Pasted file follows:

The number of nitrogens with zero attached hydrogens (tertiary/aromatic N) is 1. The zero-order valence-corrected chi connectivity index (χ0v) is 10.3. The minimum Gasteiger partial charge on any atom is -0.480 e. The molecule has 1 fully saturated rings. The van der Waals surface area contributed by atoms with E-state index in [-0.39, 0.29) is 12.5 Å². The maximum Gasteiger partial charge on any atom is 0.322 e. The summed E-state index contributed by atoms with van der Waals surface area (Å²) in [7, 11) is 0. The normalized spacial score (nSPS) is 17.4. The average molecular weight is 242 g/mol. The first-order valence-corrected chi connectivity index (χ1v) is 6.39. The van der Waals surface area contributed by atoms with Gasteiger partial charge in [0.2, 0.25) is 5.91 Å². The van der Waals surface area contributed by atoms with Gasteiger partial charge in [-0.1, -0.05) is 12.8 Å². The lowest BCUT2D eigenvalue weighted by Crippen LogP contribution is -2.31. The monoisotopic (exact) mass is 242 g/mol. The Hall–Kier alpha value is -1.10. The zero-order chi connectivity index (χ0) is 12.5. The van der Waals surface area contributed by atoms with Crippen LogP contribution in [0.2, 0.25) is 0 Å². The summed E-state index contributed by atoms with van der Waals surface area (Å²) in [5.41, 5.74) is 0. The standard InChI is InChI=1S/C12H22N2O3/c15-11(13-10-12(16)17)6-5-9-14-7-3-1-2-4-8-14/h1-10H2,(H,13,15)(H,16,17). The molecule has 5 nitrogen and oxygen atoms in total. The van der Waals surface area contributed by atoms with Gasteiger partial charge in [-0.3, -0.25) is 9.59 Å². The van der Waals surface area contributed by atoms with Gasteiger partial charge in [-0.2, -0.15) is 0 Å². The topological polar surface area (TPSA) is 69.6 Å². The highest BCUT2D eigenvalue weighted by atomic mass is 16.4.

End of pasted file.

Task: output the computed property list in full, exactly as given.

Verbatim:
The number of nitrogens with zero attached hydrogens (tertiary/aromatic N) is 1. The zero-order valence-corrected chi connectivity index (χ0v) is 10.3. The minimum Gasteiger partial charge on any atom is -0.480 e. The molecule has 1 fully saturated rings. The van der Waals surface area contributed by atoms with E-state index in [-0.39, 0.29) is 12.5 Å². The maximum Gasteiger partial charge on any atom is 0.322 e. The summed E-state index contributed by atoms with van der Waals surface area (Å²) in [7, 11) is 0. The normalized spacial score (nSPS) is 17.4. The average molecular weight is 242 g/mol. The first-order valence-corrected chi connectivity index (χ1v) is 6.39. The van der Waals surface area contributed by atoms with Gasteiger partial charge in [0.2, 0.25) is 5.91 Å². The van der Waals surface area contributed by atoms with Gasteiger partial charge in [-0.1, -0.05) is 12.8 Å². The lowest BCUT2D eigenvalue weighted by Crippen LogP contribution is -2.31. The monoisotopic (exact) mass is 242 g/mol. The Hall–Kier alpha value is -1.10. The zero-order chi connectivity index (χ0) is 12.5. The van der Waals surface area contributed by atoms with Crippen LogP contribution in [0.2, 0.25) is 0 Å². The summed E-state index contributed by atoms with van der Waals surface area (Å²) in [5.41, 5.74) is 0. The standard InChI is InChI=1S/C12H22N2O3/c15-11(13-10-12(16)17)6-5-9-14-7-3-1-2-4-8-14/h1-10H2,(H,13,15)(H,16,17). The molecule has 5 nitrogen and oxygen atoms in total. The van der Waals surface area contributed by atoms with Gasteiger partial charge in [-0.3, -0.25) is 9.59 Å². The van der Waals surface area contributed by atoms with Gasteiger partial charge in [-0.2, -0.15) is 0 Å². The topological polar surface area (TPSA) is 69.6 Å². The highest BCUT2D eigenvalue weighted by atomic mass is 16.4.